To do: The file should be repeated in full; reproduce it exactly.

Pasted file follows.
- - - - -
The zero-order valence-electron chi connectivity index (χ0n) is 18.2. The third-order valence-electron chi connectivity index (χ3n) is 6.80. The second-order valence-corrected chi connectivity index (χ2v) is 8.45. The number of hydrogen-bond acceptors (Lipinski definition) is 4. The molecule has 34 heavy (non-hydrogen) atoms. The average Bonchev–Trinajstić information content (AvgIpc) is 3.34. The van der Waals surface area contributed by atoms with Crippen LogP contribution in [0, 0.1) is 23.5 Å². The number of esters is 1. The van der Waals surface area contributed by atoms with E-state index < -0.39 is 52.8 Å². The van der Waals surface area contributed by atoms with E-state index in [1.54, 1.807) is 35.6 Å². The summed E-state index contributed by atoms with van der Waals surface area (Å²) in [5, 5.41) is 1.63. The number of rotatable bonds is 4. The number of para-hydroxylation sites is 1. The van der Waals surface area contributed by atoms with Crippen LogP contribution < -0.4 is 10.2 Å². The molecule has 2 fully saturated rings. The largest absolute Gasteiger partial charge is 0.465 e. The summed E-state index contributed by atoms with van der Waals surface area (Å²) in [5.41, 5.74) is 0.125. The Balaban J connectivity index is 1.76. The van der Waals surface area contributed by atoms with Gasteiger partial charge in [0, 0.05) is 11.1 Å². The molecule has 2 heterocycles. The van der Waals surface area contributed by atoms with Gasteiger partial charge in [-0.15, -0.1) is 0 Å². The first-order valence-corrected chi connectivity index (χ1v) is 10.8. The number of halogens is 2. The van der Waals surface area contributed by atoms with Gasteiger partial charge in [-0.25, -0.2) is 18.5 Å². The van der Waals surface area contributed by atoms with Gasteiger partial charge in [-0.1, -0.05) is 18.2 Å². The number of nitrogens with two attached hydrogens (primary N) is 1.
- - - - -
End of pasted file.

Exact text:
The zero-order valence-electron chi connectivity index (χ0n) is 18.2. The third-order valence-electron chi connectivity index (χ3n) is 6.80. The second-order valence-corrected chi connectivity index (χ2v) is 8.45. The number of hydrogen-bond acceptors (Lipinski definition) is 4. The molecule has 34 heavy (non-hydrogen) atoms. The average Bonchev–Trinajstić information content (AvgIpc) is 3.34. The van der Waals surface area contributed by atoms with Crippen LogP contribution in [0, 0.1) is 23.5 Å². The number of esters is 1. The van der Waals surface area contributed by atoms with E-state index < -0.39 is 52.8 Å². The van der Waals surface area contributed by atoms with E-state index in [1.54, 1.807) is 35.6 Å². The summed E-state index contributed by atoms with van der Waals surface area (Å²) in [5, 5.41) is 1.63. The number of rotatable bonds is 4. The number of para-hydroxylation sites is 1. The van der Waals surface area contributed by atoms with Crippen LogP contribution < -0.4 is 10.2 Å². The molecule has 2 fully saturated rings. The largest absolute Gasteiger partial charge is 0.465 e. The summed E-state index contributed by atoms with van der Waals surface area (Å²) in [5.41, 5.74) is 0.125. The Balaban J connectivity index is 1.76. The van der Waals surface area contributed by atoms with Gasteiger partial charge in [0, 0.05) is 11.1 Å². The molecule has 2 heterocycles. The van der Waals surface area contributed by atoms with Gasteiger partial charge in [-0.15, -0.1) is 0 Å². The first-order valence-corrected chi connectivity index (χ1v) is 10.8. The number of halogens is 2. The van der Waals surface area contributed by atoms with Gasteiger partial charge in [-0.25, -0.2) is 18.5 Å². The van der Waals surface area contributed by atoms with Gasteiger partial charge in [-0.1, -0.05) is 18.2 Å². The number of nitrogens with two attached hydrogens (primary N) is 1.